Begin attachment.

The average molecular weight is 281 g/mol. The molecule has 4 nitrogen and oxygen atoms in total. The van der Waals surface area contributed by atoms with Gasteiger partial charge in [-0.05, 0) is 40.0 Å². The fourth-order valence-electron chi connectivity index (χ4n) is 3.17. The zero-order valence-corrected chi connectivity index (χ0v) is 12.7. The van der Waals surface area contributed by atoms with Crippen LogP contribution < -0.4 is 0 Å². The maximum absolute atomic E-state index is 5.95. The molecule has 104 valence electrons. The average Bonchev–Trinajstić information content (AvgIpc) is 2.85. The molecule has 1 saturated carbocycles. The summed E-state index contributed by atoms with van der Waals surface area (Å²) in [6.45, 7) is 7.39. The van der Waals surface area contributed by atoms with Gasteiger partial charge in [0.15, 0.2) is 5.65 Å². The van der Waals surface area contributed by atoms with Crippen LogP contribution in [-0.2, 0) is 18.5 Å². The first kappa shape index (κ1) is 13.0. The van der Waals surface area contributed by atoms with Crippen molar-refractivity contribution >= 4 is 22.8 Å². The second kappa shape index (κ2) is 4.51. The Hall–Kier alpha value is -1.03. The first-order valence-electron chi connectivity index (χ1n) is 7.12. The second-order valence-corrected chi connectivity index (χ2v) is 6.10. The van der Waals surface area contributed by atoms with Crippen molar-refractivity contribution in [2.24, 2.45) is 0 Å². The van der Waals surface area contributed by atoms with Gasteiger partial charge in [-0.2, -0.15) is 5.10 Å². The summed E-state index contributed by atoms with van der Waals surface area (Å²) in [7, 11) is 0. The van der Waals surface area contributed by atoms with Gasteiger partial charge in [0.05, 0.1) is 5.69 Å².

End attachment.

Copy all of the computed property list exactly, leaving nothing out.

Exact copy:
The average molecular weight is 281 g/mol. The molecule has 4 nitrogen and oxygen atoms in total. The van der Waals surface area contributed by atoms with Gasteiger partial charge in [-0.05, 0) is 40.0 Å². The fourth-order valence-electron chi connectivity index (χ4n) is 3.17. The zero-order valence-corrected chi connectivity index (χ0v) is 12.7. The van der Waals surface area contributed by atoms with Crippen LogP contribution < -0.4 is 0 Å². The maximum absolute atomic E-state index is 5.95. The molecule has 104 valence electrons. The average Bonchev–Trinajstić information content (AvgIpc) is 2.85. The molecule has 1 saturated carbocycles. The summed E-state index contributed by atoms with van der Waals surface area (Å²) in [6.45, 7) is 7.39. The van der Waals surface area contributed by atoms with Gasteiger partial charge in [0.15, 0.2) is 5.65 Å². The van der Waals surface area contributed by atoms with Crippen LogP contribution in [-0.2, 0) is 18.5 Å². The first kappa shape index (κ1) is 13.0. The van der Waals surface area contributed by atoms with Crippen molar-refractivity contribution >= 4 is 22.8 Å². The second kappa shape index (κ2) is 4.51. The Hall–Kier alpha value is -1.03. The first-order valence-electron chi connectivity index (χ1n) is 7.12. The second-order valence-corrected chi connectivity index (χ2v) is 6.10. The van der Waals surface area contributed by atoms with Crippen molar-refractivity contribution in [2.24, 2.45) is 0 Å². The van der Waals surface area contributed by atoms with Gasteiger partial charge in [-0.2, -0.15) is 5.10 Å². The summed E-state index contributed by atoms with van der Waals surface area (Å²) in [7, 11) is 0. The van der Waals surface area contributed by atoms with Gasteiger partial charge in [0.05, 0.1) is 5.69 Å².